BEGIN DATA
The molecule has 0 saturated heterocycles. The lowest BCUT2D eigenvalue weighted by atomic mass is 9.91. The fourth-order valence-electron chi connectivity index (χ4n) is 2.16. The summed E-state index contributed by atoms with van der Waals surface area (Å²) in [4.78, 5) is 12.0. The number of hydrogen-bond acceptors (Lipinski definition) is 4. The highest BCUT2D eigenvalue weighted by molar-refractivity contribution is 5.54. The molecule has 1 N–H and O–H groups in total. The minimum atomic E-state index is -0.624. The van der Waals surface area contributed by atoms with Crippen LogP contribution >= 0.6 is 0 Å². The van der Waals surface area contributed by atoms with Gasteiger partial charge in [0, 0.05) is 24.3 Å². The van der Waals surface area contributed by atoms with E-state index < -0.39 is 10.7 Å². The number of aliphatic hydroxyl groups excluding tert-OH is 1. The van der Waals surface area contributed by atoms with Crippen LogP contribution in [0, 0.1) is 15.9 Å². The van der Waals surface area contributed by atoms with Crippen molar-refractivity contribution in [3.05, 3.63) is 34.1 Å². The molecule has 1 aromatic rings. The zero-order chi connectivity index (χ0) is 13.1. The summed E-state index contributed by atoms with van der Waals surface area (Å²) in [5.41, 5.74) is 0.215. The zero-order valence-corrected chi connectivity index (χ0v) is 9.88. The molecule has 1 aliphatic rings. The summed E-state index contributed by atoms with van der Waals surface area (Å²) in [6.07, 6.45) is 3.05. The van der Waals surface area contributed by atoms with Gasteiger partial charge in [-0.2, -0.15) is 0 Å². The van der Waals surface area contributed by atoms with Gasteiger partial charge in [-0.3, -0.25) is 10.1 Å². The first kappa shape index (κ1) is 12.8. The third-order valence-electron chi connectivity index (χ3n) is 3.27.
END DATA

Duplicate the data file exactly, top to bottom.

The molecule has 0 saturated heterocycles. The lowest BCUT2D eigenvalue weighted by atomic mass is 9.91. The fourth-order valence-electron chi connectivity index (χ4n) is 2.16. The summed E-state index contributed by atoms with van der Waals surface area (Å²) in [4.78, 5) is 12.0. The number of hydrogen-bond acceptors (Lipinski definition) is 4. The highest BCUT2D eigenvalue weighted by molar-refractivity contribution is 5.54. The molecule has 1 N–H and O–H groups in total. The minimum atomic E-state index is -0.624. The van der Waals surface area contributed by atoms with Crippen LogP contribution >= 0.6 is 0 Å². The van der Waals surface area contributed by atoms with Gasteiger partial charge in [0, 0.05) is 24.3 Å². The van der Waals surface area contributed by atoms with E-state index < -0.39 is 10.7 Å². The number of aliphatic hydroxyl groups excluding tert-OH is 1. The van der Waals surface area contributed by atoms with Crippen LogP contribution in [0, 0.1) is 15.9 Å². The van der Waals surface area contributed by atoms with Crippen molar-refractivity contribution in [3.05, 3.63) is 34.1 Å². The molecule has 1 aromatic rings. The zero-order chi connectivity index (χ0) is 13.1. The summed E-state index contributed by atoms with van der Waals surface area (Å²) in [5.41, 5.74) is 0.215. The zero-order valence-corrected chi connectivity index (χ0v) is 9.88. The molecule has 1 aliphatic rings. The summed E-state index contributed by atoms with van der Waals surface area (Å²) in [6.07, 6.45) is 3.05. The van der Waals surface area contributed by atoms with Gasteiger partial charge in [-0.2, -0.15) is 0 Å². The van der Waals surface area contributed by atoms with Gasteiger partial charge in [-0.3, -0.25) is 10.1 Å². The first kappa shape index (κ1) is 12.8. The third-order valence-electron chi connectivity index (χ3n) is 3.27.